P.S. You don't need to use Hardy-Cross unless you have loops. From the system I think you described, you would have to make 2 virtual loops. Not worth the trouble.

BigInch-born in the trenches.

http://virtualpipeline.spaces.msn.com

## RE: flow split in branch pipes from a main pipe

The op was neglecting friction losses, I pointed out like

you that their was no pressure difference in that case.

regards

desertfox

## RE: flow split in branch pipes from a main pipe

## RE: flow split in branch pipes from a main pipe

Consider the upstream stagnation pressues as known, there are then 3 equations with 4 unknowns. (With p2, p3,U2 and U3, representing the downstream "T" conditions.

Even if losses are known there would still be 3 equations and 4 unknowns.

If one estimates the minor losses for the "T", Then the stagnation pressures on the downstream side of the "T" are known and standard hydraulic calculations may be made.

Regards

## RE: flow split in branch pipes from a main pipe

BigInch-born in the trenches.

http://virtualpipeline.spaces.msn.com

## RE: flow split in branch pipes from a main pipe

BigInch-born in the trenches.

http://virtualpipeline.spaces.msn.com

## RE: flow split in branch pipes from a main pipe

http://

BigInch-born in the trenches.

http://virtualpipeline.spaces.msn.com

## RE: flow split in branch pipes from a main pipe

"I have a manometer on each one of the smaller pipes, so I know the pressure there, plus I know the velocity of the fluid on the smaller pipes and on the main pipe. But I'd like to know the pressure on the main pipe just before the fluid splits in two."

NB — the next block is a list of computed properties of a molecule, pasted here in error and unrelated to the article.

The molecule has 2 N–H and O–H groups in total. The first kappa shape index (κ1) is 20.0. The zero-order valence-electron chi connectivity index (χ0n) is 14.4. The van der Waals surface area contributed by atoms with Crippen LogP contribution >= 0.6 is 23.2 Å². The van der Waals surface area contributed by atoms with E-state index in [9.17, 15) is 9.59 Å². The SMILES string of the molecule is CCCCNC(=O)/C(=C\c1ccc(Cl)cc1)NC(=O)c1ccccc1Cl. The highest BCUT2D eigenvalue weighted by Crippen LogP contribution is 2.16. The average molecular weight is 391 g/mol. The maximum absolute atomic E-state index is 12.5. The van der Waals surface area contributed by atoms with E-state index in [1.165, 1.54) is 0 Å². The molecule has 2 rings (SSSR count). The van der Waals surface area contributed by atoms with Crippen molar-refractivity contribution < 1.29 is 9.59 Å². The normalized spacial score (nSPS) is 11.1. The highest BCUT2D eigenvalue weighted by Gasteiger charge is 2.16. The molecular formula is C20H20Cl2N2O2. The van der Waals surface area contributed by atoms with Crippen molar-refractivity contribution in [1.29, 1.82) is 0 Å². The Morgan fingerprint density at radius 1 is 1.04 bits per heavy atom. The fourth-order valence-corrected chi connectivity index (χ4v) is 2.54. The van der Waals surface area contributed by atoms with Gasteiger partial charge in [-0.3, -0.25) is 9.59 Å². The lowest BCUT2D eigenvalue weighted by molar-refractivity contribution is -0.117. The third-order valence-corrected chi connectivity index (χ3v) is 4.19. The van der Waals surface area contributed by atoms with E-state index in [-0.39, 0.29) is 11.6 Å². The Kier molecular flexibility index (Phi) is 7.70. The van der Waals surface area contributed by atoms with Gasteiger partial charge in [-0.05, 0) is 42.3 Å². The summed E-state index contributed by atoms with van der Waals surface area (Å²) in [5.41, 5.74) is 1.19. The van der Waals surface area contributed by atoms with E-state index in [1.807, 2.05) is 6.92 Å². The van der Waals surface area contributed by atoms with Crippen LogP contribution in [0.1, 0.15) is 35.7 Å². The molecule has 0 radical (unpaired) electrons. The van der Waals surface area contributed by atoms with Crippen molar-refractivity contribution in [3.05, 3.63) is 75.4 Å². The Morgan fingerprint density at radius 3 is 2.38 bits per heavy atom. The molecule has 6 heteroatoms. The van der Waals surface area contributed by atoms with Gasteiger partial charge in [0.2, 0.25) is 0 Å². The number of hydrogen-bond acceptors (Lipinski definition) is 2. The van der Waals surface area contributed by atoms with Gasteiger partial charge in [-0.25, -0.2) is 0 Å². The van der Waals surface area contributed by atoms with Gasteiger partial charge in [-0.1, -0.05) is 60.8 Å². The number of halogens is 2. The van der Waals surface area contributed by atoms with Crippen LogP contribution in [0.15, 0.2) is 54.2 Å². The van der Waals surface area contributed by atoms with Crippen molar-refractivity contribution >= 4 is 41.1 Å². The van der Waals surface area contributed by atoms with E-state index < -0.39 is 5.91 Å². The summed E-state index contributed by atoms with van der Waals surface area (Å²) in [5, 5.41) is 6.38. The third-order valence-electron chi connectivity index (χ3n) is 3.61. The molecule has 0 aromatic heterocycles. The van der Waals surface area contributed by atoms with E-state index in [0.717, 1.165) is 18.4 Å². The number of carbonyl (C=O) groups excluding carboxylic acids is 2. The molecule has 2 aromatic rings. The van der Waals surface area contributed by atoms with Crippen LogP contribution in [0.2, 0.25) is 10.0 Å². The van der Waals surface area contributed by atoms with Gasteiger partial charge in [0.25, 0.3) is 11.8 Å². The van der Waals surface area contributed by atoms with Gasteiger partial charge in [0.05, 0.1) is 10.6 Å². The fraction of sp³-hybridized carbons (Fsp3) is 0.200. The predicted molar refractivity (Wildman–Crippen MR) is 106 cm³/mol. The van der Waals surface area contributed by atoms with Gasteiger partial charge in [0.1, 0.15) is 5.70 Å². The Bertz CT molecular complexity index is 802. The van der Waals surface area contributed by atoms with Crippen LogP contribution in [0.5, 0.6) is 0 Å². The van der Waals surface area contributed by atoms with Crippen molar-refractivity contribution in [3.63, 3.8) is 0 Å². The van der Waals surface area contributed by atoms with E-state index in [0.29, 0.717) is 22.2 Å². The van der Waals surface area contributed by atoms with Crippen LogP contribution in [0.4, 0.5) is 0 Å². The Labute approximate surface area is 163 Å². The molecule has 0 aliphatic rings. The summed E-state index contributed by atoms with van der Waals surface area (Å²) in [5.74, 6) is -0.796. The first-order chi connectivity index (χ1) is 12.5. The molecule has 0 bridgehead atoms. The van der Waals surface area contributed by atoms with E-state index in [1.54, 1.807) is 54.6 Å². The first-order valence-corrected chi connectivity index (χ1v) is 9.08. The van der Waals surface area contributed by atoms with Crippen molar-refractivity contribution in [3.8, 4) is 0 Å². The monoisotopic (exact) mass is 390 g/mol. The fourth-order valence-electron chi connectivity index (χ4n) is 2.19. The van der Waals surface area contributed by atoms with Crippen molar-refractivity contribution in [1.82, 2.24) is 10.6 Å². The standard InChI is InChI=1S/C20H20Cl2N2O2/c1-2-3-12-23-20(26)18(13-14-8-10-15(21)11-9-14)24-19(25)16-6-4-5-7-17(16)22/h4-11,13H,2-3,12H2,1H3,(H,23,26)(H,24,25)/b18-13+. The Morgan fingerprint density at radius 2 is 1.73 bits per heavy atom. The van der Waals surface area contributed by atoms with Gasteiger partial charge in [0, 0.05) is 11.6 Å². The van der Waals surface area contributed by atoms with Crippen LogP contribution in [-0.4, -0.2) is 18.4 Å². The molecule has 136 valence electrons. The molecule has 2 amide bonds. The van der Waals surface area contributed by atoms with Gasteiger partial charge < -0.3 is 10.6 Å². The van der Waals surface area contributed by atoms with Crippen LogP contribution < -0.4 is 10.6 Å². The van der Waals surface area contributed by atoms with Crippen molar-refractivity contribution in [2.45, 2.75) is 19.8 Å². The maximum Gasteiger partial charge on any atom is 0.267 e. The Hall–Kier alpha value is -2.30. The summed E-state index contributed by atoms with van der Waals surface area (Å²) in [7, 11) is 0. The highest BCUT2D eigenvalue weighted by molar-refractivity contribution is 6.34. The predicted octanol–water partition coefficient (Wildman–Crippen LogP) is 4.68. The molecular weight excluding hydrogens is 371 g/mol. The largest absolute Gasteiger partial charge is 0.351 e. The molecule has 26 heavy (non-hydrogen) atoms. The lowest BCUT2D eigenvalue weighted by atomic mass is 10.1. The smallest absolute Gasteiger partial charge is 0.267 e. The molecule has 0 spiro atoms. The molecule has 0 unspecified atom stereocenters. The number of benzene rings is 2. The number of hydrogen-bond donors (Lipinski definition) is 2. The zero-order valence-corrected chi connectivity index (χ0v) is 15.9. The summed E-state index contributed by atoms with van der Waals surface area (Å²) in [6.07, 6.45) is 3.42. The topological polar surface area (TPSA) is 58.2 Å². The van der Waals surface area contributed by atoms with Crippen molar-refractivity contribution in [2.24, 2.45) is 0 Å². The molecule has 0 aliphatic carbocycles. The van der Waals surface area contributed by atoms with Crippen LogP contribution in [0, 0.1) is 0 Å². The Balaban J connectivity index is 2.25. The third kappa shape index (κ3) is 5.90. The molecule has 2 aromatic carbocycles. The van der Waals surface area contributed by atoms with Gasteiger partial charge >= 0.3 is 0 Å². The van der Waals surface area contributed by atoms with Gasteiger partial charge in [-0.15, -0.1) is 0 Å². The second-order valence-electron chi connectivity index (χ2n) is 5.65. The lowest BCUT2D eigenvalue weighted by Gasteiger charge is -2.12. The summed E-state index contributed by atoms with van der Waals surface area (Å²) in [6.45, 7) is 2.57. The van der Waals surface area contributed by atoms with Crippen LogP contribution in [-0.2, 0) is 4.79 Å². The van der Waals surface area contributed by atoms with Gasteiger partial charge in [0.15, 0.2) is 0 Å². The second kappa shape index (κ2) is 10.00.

You are also correct in that the losses for the branch and run may also be determined BUT they are for "only those flow conditions"

Regards

## RE: flow split in branch pipes from a main pipe

## RE: flow split in branch pipes from a main pipe

Regards

## RE: flow split in branch pipes from a main pipe

In practice there are energy "losses" in 90

^{o}T-junctions as a result of flow separation.## RE: flow split in branch pipes from a main pipe

Sailo, Frictional flow losses for pipe with standard flow conditons, as I'm sure you know, are well correlated to a number of equations which are not limited to one flow condition. In fact, having actual data with which to work, as the OP has above, should allow him to make further corrections if necessary and apply the general equations to virtually any hydraulically similar flow condition without suffering significant loss of accuracy. Generally large hydraulic systems are designed relying entirely on standard frictional loss equations, without any benefit of having the tiniest bit of actual data with which to work and the results are normally quite acceptable, so I don't think there will be much problem for the OP to extend the range of his equations to any practical limits he chooses.